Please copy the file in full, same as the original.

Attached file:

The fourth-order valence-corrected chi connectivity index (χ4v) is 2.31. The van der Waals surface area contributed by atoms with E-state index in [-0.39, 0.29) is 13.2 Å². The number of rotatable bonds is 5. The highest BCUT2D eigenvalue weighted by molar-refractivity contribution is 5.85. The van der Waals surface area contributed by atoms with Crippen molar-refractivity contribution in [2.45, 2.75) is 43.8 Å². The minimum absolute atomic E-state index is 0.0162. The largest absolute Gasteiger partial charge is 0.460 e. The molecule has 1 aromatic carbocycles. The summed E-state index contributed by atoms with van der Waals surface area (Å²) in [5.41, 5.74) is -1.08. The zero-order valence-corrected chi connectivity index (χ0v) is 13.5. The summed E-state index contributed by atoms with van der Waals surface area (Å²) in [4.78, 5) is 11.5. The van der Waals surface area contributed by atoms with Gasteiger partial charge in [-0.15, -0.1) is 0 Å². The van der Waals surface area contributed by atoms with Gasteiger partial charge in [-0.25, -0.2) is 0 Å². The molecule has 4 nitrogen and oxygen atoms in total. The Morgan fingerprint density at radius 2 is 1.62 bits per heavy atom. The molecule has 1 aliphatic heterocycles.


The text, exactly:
The fourth-order valence-corrected chi connectivity index (χ4v) is 2.31. The van der Waals surface area contributed by atoms with E-state index in [-0.39, 0.29) is 13.2 Å². The number of rotatable bonds is 5. The highest BCUT2D eigenvalue weighted by molar-refractivity contribution is 5.85. The van der Waals surface area contributed by atoms with Crippen molar-refractivity contribution in [2.45, 2.75) is 43.8 Å². The minimum absolute atomic E-state index is 0.0162. The largest absolute Gasteiger partial charge is 0.460 e. The molecule has 1 aromatic carbocycles. The summed E-state index contributed by atoms with van der Waals surface area (Å²) in [5.41, 5.74) is -1.08. The zero-order valence-corrected chi connectivity index (χ0v) is 13.5. The summed E-state index contributed by atoms with van der Waals surface area (Å²) in [4.78, 5) is 11.5. The van der Waals surface area contributed by atoms with Gasteiger partial charge in [-0.15, -0.1) is 0 Å². The van der Waals surface area contributed by atoms with Gasteiger partial charge in [-0.25, -0.2) is 0 Å². The molecule has 4 nitrogen and oxygen atoms in total. The Morgan fingerprint density at radius 2 is 1.62 bits per heavy atom. The molecule has 1 aliphatic heterocycles.